Tribeca 2012 Review: YOUR SISTER’S SISTER
With a title like YOUR SISTER’S SISTER, I was expecting to see something more along the lines of a Nicholas Sparks or Danielle Steel adaptation rather than the truly hilarious and heartfelt sort-of romantic-dramedy it turned out to be. Jack (Mark Duplass) has had a rough time dealing with the death of his brother, which happened exactly one year ago. Jack’s best friend / late brother’s ex, Iris (Emily Blunt), gives him the keys to her father’s remote cabin for a little alone time to relax and reflect on his life. Once there, he discovers Iris’ sister Hanna (Rosemarie DeWitt) is already staying at the cabin after ending a 7-year relationship with her girlfriend. After a drunken night of confession, Jack and Hanna sleep together only to be woken up the next morning by the arrival of Iris, who decided Jack shouldn’t be entirely alone after all. You may think you know where this is going but the film will still surprise you.
YOUR SISTER’S SISTER is done in the same loose and largely improvised style of Lynn Shelton’s previous films; however, it feels much more refined here. This is partly due to an upgrade in equipment but it also seems like Shelton has grown as a filmmaker both in terms of storytelling and visuals. True, there is not much story to work with but the three main characters are fully realized and a joy to watch, which is great considering they are the only ones on screen for the majority of the running time. Mark Duplass, Emily Blunt and Rosemarie DeWitt are all fantastic, bringing their roles to life with a naturalistic but never ordinary approach. Most of the comedy stems from their rapid-fire dialogue, which is equally witty and earnest.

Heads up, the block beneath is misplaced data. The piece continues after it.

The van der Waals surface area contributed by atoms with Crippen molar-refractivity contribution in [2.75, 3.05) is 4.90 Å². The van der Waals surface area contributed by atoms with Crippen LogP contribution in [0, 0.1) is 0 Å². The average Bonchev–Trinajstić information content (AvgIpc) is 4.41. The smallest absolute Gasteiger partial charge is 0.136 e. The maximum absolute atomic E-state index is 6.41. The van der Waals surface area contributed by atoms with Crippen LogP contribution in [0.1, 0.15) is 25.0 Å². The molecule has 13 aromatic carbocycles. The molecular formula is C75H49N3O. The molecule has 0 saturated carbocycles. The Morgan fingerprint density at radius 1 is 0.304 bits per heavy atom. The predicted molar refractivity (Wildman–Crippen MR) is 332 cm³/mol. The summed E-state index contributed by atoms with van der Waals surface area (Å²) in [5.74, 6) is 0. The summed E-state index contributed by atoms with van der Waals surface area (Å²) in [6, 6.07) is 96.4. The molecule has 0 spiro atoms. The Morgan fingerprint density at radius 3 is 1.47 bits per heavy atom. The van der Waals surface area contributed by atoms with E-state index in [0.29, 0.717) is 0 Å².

The film is not without flaws but they are so minimal in comparison to all that it gets right. While the editing is fairly tight for this kind of style, there are a few moments that tend to linger on just a little too long, especially during a montage towards the end. Speaking of the end, I personally felt it concluded perfectly but those who prefer everything to be wrapped up may be upset when the credits begin scrolling. The story may not be the most original, nor are some of the situations, but the manner in which they are presented in makes it all feel fresh and authentic.
Despite being a fan of Shelton’s HUMPDAY and this film’s solid cast, I was just not really looking forward to seeing this. I really think the title played a large part in that but the less than riveting description found in the Tribeca guide probably didn’t help either. On the advice of several people at the festival, I gave the film a chance and I’m so glad I did. Not only was it one of the best films there but also one of the finest I’ve seen this year. IFC Films will be releasing the film next month and I highly recommend you make an effort to seek it out.